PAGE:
I set the phone on the counter. My eyes were pulled up to the knives sitting there on the counter, and as my hand grasped the handle...it just felt so surreal.
The blade shook in my hand as I walked out of the kitchen and towards the stairs. I was terrified, and I tried to think of that as a good thing. I remembered reading somewhere that terror makes a person dangerous, because you can't predict what they might do. So I tried to think of that as an advantage if I had to face the intruder. There is little more dangerous than fear with a weapon.
I bolted up the stairs and into my room, sweeping the light over the room before slamming the door and locking it behind me. I dove for my phone lying on the bed as I heard the sound of stomping footsteps bounding up the stairs and toward my room.
I dialed 911, kneeling on my bedroom floor as he beat against the door.
“911, what's your emergency?”
“Theh-hare's somebody-in my-h-house.” I choked in panic, sobbing and on the verge of passing out. I heard a crack as the door began to splinter on it's hinges, and I forced my shaking legs to carry me into the bathroom. I closed and locked the door, leaning against it as I slid to the floor.
“He's beating down the door!” I sobbed. “I don't know what he wants! I don't know what to do!” I told her my address.
“Okay, calm down. They're on the way. Where are you?”
“I'm locked in the upstairs bathroom,”
“Are there any windows or means of escape?” asked the woman.
“Do you have any means of defense?”
“I...” I paused as I realized, “I had a kitchen knife, but I left it in the bedroom.” I stood up, thinking I could go and grab it real quick, but then I heard the bedroom door slam open and I went back down to the ground.
“He's in the bedroom,” I whispered into the phone, hands shaking, heart pounding, tears washing down my face. And all I heard was silence.
“Hello?” I whispered into the phone. There was no response. I took the phone away from my ear, but the screen didn't light up. “No. No, please no.” I whispered as I held the power button. The screen came on for a second before flashing the low battery signal and shutting down again. I let it drop to the floor as I stared at nothing for a moment.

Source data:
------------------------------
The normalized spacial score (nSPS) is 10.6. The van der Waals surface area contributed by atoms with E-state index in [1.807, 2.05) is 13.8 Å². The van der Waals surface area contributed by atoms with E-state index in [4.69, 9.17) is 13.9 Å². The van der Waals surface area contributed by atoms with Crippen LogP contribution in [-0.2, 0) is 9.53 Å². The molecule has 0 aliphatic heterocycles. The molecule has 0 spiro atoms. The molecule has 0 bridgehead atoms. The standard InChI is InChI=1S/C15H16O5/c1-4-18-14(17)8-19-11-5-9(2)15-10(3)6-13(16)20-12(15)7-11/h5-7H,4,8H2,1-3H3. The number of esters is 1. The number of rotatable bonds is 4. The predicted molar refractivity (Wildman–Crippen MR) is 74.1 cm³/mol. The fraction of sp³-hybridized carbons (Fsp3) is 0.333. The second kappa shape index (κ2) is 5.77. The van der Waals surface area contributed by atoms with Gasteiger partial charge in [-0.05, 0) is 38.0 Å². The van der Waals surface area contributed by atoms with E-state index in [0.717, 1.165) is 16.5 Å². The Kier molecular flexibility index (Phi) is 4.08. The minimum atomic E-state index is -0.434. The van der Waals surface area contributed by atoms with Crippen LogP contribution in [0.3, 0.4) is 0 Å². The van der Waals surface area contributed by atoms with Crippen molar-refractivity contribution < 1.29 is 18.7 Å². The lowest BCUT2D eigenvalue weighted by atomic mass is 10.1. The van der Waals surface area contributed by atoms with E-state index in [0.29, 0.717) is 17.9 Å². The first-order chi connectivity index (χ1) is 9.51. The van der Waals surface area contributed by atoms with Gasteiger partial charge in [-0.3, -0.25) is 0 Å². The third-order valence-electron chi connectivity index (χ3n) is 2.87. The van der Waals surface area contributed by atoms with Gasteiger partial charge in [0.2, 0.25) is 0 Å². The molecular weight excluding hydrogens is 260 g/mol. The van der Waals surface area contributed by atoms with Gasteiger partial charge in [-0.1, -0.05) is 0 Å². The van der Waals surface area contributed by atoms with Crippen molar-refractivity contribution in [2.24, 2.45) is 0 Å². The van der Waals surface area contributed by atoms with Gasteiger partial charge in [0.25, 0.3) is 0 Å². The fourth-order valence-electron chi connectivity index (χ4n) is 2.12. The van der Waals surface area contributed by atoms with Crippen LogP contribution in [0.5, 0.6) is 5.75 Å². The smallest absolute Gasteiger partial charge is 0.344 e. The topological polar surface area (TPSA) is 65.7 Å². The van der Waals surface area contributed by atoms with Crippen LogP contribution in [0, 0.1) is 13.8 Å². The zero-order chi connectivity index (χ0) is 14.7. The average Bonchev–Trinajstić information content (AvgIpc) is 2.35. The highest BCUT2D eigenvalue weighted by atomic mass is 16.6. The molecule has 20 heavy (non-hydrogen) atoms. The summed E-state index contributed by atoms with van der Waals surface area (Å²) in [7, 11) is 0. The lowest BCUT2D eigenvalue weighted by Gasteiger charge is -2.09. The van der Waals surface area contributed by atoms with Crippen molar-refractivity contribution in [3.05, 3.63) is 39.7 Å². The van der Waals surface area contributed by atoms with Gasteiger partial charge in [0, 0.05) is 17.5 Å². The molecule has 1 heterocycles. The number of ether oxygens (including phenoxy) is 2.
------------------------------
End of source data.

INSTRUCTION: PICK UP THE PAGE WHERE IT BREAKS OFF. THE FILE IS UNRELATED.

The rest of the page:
I heard a scraping by the door. I stood up and pulled on the doorknob as hard as I could, desperate to keep that barrier between us.
“I called the cops! They're on the way here right now!” I yelled in warning.
The scraping sound stopped, and it was silent.
I waited, and listened for some kind of sound, a huff of breath, a whisper of movement, Anything!
It was silent.
Still grasping the doorknob, I pressed my ear against the door, still, I heard nothing. It wasn't a good feeling sitting in the pit of my stomach.
Slowly, I let go of the door, bent down and picked up the useless phone off the floor, and turned the lock on the door. It opened with a click.
With a soft creak, the door swung out into the dark bedroom. I stepped out into the room, grabbing my flashlight from where I'd left it on the floor.
I walked around my bed, making it an obstacle between me and whoever could be waiting outside the door, as I shone my light out into the hallway.
I felt relieved at seeing nothing. Then I heard an odd whistle on my left, behind the bathroom door. I shone my light over, my breath shaking in my chest.
My bones turned to stone as he stepped out of the shadows, my knife held in his gloved hand, light reflecting in the blade. It was the same man I'd bumped on the sidewalk.
My back was against the wall. I couldn't move, I had nowhere to go. He stepped towards me. I heard the sound of sirens approaching in the distance but, with him only a step away,
I couldn't think they would get here in time.